So, God asks us always to be ready to give a rational response to every person who asks for the Logos Who lives within us. He asks us to be ready to give a rational response to anyone who asks us a Logos of the hope in us. But what about this hope? Contrary to popular opinion, God’s hope doesn’t have the same meaning as ungodly “hope.” Instead, God’s hope is real hope. God’s hope doesn’t say, “I hope so.” Instead, real hope is a vision from God of coming reality. This vision comes from Christ in us, the hope of glory. And since God’s hope has vision, and that vision is certain, we see God’s vision by hope.
By hope, we see the vision of our unique identities in Christ, and we see the vision of how our identities fit into the body of Christ. We identify with the Christ, the Spiritual Man within us rather than identifying with our fleshly selves. He is the ministry within each of us, and we see Him as if looking into a mirror. We see how we’ll fulfill this vision if we’re faithful as we individually fit into the body of Christ as particular members. We discern the gifts, ministries, offices, and orders of the body of Christ by this vision, so the hope in us is Christ formed in us, in our innermost minds. And we never forget that we’re all going through this transformation together as one body of Christ. Each member discerns Christ in the others, and we assemble ourselves into God’s order for the body. Obviously, He’ll form His body according to the pattern of Scripture. And He’ll form His body by the Holy Spirit working through the individual members as they assemble themselves in unity and order.
Therefore, God’s hope is solid reality. It has substance. However, if we think that “hope” is something we make-up, just a concept or fabrication, we commit an anti-concreteness fallacy. Anti-concreteness treats reality as if it were made-up stuff. Christ isn’t a concept, but rather, He’s the Reality, and He’s the Truth. In the same way, God’s hope isn’t a concept either, but rather, it’s Reality and Truth.
When compared, God’s utterance in 1 Peter 3:15 confirms and elaborates on what God says through 1 Corinthians 1:17-25. In these cases, He commands us to have a reasonable response, but not human reasoning without divine revelation since we’ve already discovered that human reason without divine revelation can’t be rational. It can’t be sound because if we reason without divine revelation, we’ll be irrational.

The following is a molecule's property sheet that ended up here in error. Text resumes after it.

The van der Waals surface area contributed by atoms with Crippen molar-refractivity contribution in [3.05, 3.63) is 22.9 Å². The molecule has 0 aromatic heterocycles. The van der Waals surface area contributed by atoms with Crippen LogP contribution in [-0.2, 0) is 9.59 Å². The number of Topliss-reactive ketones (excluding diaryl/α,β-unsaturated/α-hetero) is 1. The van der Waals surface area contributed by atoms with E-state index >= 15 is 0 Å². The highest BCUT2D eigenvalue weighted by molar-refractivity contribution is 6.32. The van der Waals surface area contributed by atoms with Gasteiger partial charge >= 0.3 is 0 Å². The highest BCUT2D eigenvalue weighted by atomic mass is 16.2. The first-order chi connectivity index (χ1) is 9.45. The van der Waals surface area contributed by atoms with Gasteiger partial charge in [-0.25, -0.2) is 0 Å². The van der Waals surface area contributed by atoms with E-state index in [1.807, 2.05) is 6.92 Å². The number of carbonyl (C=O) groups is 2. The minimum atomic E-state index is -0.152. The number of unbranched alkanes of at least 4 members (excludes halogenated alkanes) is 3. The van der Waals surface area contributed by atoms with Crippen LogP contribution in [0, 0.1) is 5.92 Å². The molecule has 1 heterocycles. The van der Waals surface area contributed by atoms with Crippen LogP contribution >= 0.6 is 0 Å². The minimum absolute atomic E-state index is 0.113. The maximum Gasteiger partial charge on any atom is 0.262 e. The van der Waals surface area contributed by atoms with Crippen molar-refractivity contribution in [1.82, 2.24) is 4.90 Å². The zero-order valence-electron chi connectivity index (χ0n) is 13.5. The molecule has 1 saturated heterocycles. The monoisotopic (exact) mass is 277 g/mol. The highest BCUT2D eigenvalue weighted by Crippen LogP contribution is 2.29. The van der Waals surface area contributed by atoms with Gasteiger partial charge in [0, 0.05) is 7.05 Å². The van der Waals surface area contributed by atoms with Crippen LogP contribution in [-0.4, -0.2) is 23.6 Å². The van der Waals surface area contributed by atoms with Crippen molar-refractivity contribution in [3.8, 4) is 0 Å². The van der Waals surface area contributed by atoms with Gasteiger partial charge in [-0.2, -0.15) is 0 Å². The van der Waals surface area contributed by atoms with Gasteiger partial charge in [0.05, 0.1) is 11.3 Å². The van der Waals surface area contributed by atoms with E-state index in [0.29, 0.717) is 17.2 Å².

We already know why. It’s because we need a true premise to reason rationally, and we can only have a true premise by revelation. If we try to reason without revelation, we root our reasoning in made-up stuff, and basing statements on made-up stuff isn’t rational. Therefore, if we let God guide our thoughts and communications, He’ll make our reasoning sane, but without God, there’s no sanity.
When we purify the Lord God in our hearts, people notice the holiness. People notice when we’re keeping pace with the Holy Spirit. They sense the presence of the Holy One of Israel living in our beings. And since the Almighty Creator God lives in us, we can sense His presence and hear His voice. Even ungodly thinkers can sense a difference in us regardless of whether they understand that they’re seeing Christ in our lives. Of course, those who know Christ also sense His presence in us as they discern the body of Christ. When someone asks us about the Christ in us, we respond to the question with a proclamation from God’s throne. In other words, we respond to the question with an utterance from God, and this reasoned response comes out of the Lord God in our innermost minds (hearts). This reasoned response is an utterance from God. This utterance is the essence of Christ. It has the same authority and power that created the universe. But now He speaks to reveal the Word of Life to another soul.
“to every man who asks you a reason”
Since Christ dwells in us, if we allow Jesus to be visible, someone is more likely to ask about Him. But some Christians are afraid to identify with Christ. Perhaps they fear peer pressure, ostracism, or lost prestige. Perhaps they grew weary of the veiled threats of termination, veiled threats of denied tenure, and shabby treatment. Maybe they want the money and prestige that comes to those who go with the flow, or it’s possible they just want to fit into the world as everyone else does. Though we can dream up many potential reasons, Christ doesn’t approve if we deny Him or fail to give Him all the glory and praise.
“if we endure, we will also reign together with Him; if we will deny Him, He also will deny us;” (2 Timothy 2:12 Berean Literal Bible)
“And if we are children, then we are heirs: heirs of God and co-heirs with Christ—if indeed we suffer with Him, so that we may also be glorified with Him.” (Romans 8:17 Berean Literal Bible)
“Indeed, all who desire to live godly lives in Christ Jesus will be persecuted.” (2 Timothy 3:12 Berean Study Bible)
In summary, while witness to unbelievers and believers can degenerate into a battle of worldviews, true witness is the testimony of Jesus Christ. In fact, true witness is a prophetic proclamation that makes Jesus Christ visible because true witness is God speaking through us and imparting something of Himself through us. The testimony of Jesus Christ is the Spirit of prophecy. However, keep in mind that all the prophets suffered persecution.
Louie Giglio suggests that we can stay out of the he-said-she-said arguments when we witness to others. He says that we can do this by telling people about how Jesus is changing our lives. We can tell about the struggles we have had and how God has been there comforting us and helping us through the situation. We can tell about how His life and light is coming into our lives. (https://youtu.be/xUEf-ci3WPY)
The testimony of Jesus Christ is the spirit of prophecy. You can’t say “Jesus is Lord” except by the Spirit of God. When you merely speak about what God is doing in your life right now, you speak by the Spirit of the living God.